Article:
You’re probably familiar with the above question, or at least the debate that surrounds it and other questions that people have about our increasingly costly education system in the US. Since education is such a huge part of our federal and state budgets, this debate is going to remain high-profile for a long time.
What’s Driving Our Doubt in College?
Since 1985, college tuition and fees have seen exponential growth (faster than medical costs), even as government support for higher education has been slashed. This trend, plus the one where more people than ever are flocking to college campuses and online universities for advanced degrees, has led student loan debt to surpass consumer credit as America’s largest form of privately held debt. A lot of people smell a bubble.
The government funding angle definitely seems like lawmakers who benefited from cheap, subsidized tuition rates pulling the ladder up after them. Many of our state legislators came of age in the ‘80s and earlier, meaning they paid a lot less for college and many of them seem intent on gouging aid to higher ed at the same time they’re defending tax cuts for themselves. This leads me to my next point.
The Debate about Higher education is Really about Jobs
Higher education or advanced training of some type is practically required to enter the middle class these days, and demand for college degrees is high. The statistics are clear: With just a high school diploma, you earn way less over your lifetime. And if you don’t even have that, the economic numbers are even more dour. Higher education really does pay.
As it gets more and more expensive to educate our increasingly technical national workforce, we lose competitive ground compared to nations that make it comparably cheap to get a degree and join the middle class.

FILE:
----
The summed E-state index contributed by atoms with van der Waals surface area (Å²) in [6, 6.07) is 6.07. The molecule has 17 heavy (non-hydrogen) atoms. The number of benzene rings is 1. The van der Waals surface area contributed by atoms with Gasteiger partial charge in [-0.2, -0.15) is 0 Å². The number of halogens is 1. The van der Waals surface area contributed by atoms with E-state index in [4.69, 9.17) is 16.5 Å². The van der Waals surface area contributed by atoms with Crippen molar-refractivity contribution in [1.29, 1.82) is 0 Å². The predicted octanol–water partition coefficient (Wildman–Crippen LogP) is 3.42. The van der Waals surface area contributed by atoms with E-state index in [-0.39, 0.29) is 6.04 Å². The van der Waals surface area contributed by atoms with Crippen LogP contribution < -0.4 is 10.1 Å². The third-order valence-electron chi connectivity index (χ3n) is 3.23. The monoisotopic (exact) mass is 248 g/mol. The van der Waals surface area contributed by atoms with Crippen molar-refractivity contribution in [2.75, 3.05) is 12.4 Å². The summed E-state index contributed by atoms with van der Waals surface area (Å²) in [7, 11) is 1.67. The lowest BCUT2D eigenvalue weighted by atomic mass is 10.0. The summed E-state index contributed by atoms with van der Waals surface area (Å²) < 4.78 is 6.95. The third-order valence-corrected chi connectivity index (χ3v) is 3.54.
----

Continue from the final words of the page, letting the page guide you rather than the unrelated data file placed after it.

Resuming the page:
All of this pressure leads us to ask certain questions about our system. Can educational paradigms that have remained largely unchanged for centuries really deliver the kind of training that graduates need to compete in a global economy?
A Technological Revolution
Personally, I think modern technology is transforming the way higher education is delivered. The model of sprawling campuses that are quasi-research institutions is largely over; it’s just a slow death. Research is becoming primary at many of these schools, with learning taking a back seat, especially in the humanities.
The traditional lecture model of education has also long been criticized for its shortcomings, and people are not able to turn to online resources that help them learn much faster. (The only reason I survived Calculus was because of online videos and examples.)
I really do think we’ll soon hit a watershed moment, where the cost of education simply forces people to search for alternative routes to getting the skills they need. Traditional education institutions are already being forced to offer online courses (something Strayer University has always been on the cutting edge of), but if they can’t truly evolve to provide effective education and training without continually skyrocketing tuition costs, they’ll start to see a decline.
The Digital Learning Generation
The key part of this will be training a new generation of students to digest training and course material online. The technology is there; it exists. Frankly, they’re already doing it; the market just hasn’t responded fully to their demand for more flexible online learning assets.
Maybe, as the tech-savvy generation begins to more fully replace the generation of educators who are still resistant to the idea of truly online-centric universities, colleges—and even high schools and elementary education—the higher education industry in the US will see its true online learning renaissance happen.
Author bio: Jennifer Cook writes for Strayer University on topics ranging from educational technology to student life. When she isn’t envisioning a brave new world of online learning, she’s impatiently waiting for the next episode of Downtown Abbey to get here.